Silicon Valley is still where businesses of all levels want to be. If you haven’t heard of it (and you probably should have), it is located in the southern region of San Francisco in Northern California. It began in the 1980s with silicon chip inventors and manufacturers (hence the name) and has grown to include innovative technology companies to become the famous place it is today. Home to thousands of companies, the name is used to refer to Santa Clara Valley, but now refers to a much wider geographical area and is used as a metonym for the technological industry in America.
It is home to some famous tech companies such as Apple, eBay, Google, Intel and SanDisk. Many telecom companies are also based there, including British Telecom or BT, HTC, Orange and Vodafone. The telecom industry in the valley includes over 500 companies and employs over 100,000 people, and attracted more investment than any other industry in the US. This makes the Silicon Valley an exciting place to be, from developing mobile applications to optic fibers, innovation is still striven for.
The Telecom Council of Silicon Valley was created to enhance communication and encourage innovation by the telecom companies within it. There are various forums within the council, including a mobile forum, a service provider forum and an entrepreneur forum. It has created a forum for industry professionals and companies as a whole to share their research, ideas and human expertise within the industry so innovation and advancements are something to strive for.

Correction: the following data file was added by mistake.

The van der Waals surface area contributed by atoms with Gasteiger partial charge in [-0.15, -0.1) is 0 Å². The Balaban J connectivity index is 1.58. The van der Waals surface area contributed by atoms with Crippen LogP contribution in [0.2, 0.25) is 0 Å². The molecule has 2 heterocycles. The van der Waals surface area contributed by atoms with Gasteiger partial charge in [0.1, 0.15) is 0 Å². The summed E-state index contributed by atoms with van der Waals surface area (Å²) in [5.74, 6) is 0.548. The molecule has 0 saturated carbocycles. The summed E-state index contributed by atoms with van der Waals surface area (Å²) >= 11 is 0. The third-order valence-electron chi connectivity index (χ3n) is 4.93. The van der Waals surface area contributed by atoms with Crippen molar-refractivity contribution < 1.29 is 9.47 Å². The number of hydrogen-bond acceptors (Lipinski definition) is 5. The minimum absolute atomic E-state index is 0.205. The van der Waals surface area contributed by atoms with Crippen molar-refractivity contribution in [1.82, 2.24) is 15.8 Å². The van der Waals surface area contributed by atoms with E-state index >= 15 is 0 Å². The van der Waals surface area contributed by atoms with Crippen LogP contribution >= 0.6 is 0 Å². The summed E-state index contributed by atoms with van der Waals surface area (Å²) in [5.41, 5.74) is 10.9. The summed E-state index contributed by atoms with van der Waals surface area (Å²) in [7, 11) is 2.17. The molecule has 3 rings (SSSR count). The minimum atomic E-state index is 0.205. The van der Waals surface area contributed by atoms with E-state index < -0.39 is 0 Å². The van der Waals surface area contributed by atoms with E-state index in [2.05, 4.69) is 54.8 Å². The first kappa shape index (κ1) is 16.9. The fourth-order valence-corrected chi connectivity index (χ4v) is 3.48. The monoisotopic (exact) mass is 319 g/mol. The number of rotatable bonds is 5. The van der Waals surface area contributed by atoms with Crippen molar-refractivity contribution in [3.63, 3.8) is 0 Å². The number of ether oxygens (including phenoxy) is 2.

Comparing Silicon Valley to Other Tech Hubs
A recent report found that start-up companies in the valley create a third more capital than the same kinds of companies in different geographical areas. However, there are other areas that are catching up to the innovation hub that is Silicon Valley, and beginning to challenge its dominance.
The stability and success that the Silicon Valley seems to offer is emphasized further through the latest news about the Indian telecom debacle. Indian telecom services are suffering a lack of investment and therefore innovation, as a series of scandals has created uncertainty and mistrust. Until a couple of years ago telecom was one of the most promising industries that India had. Uncertainties arose when the Supreme Court in February this year ordered cancellation of all 122 licenses issued in 2008 by the then communications minister A. Raja. Only 22 of the licenses were allocated, and the companies that did have therefore suffered unfairly because of this cancellation. There has been a call for the stabilization and clarity of policies in India to reinstate the industry as one worth investing in. The fears otherwise is that innovation in the industry will die.
This kind of climate doesn’t seem to affect the Silicon Valley, even amidst economic downturn and natural disasters, which is why it remains the place to start-up a technological or telecoms operation.
About the author: Darcie Hewitt-Dudding writes for Microcare Phone Systems, a UK company that provide efficient business communication solutions.